- Stable jurisdiction identifiers have made it possible to realize a long-standing plan to introduce modular jurisdiction support in the citation processor. Anyone familiar with legal styles generally is painfully aware of the excruciating level of detail required for any single jurisdiction. A glance through the Bluebook shows the degree to which citation conventions vary in ways little and large across jurisdictions. It has been clear for some time that cramming a universal set of legal citation rules into a single CSL style is not viable. The new modular jurisdiction support will make it possible to delegate style development to contributors who are familiar with the requirements of individual jurisdictions, to allow them to work independently, and to draw on their style work across the full suite of CSL styles. This is an exciting prospect that will be the subject of a separate post.
- The Abbreviation Filter Rides Again
As with jurisdiction identifers in MLZ itself, jurisdiction identifiers already recorded in AFZ databases should migrate more or less smoothly to the new human-readable strings. There may be glitches, but most mappings should be accommodated by the upgrade and just continue to work.
AFZ is now accessible, without odd glitches, from the CSL Editor display of MLZ (we can get it working there in official Zotero as well, with a small patch that I hope will be accepted at some point).
- Miscellaneous Small Fixes
- A few things have been fixed or added since the last announcement. Among the highlights of this important if slightly less glamorous list are:
- The addition of “originalDate” and “dateAmended” fields in MLZ, with appropriate mappings to CSL. This change was just banged in because the fields proved necessary for items I was working with.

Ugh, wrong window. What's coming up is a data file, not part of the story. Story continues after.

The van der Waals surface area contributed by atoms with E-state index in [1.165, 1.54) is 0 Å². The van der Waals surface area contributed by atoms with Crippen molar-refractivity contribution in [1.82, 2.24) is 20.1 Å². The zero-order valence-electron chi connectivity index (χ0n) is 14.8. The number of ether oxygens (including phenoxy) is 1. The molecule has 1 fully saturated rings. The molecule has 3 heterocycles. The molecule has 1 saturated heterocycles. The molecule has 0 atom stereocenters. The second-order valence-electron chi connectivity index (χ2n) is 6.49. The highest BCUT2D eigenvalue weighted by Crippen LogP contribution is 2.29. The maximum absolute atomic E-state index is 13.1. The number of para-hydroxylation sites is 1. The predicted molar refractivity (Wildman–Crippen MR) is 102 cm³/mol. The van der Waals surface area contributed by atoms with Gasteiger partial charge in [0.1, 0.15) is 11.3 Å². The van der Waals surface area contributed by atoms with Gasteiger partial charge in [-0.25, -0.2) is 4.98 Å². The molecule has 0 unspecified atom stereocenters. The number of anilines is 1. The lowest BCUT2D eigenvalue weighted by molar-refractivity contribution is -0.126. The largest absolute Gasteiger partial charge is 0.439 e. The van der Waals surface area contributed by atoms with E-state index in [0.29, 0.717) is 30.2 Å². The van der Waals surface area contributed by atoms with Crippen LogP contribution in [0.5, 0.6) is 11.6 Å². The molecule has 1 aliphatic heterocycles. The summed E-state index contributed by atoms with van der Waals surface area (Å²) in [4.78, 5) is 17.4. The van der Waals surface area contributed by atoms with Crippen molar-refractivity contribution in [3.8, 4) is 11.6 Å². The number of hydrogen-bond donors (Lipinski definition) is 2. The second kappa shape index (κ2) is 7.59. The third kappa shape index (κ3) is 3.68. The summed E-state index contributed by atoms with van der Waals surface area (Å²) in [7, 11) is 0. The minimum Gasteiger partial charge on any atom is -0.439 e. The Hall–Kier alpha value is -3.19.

- A small speedup when dragging items, done by arranging to call the processor just once for the citation and bibliography texts that it stores on the clipboard, rather than twice (a pull request for the fix was accepted for official Zotero as well). Thanks are due to Bruce Rusk of the Department of Asian Studies at University of British Columbia for calling attention to this item.
- An option to suppress trailing punctuation on note styles that include it by default was added to MLZ back in September. This allows the mixture of MLZ-generated footnotes and references inserted directly into discursive footnotes created by the word processor, without modifications to the style—a long-standing need for users of note styles. Thanks for this change are due to feedback from Rónán Kennedy of the National University of Ireland, Galway.
That’s the news. I’m very pleased with the latest round of changes. They navigate us past some very difficult milestones, and open a clear path for future development. With modular legal style support, in particular, I have high hopes community contributions of local style modules. We’ll see how things develop, but the prospects look pretty bright.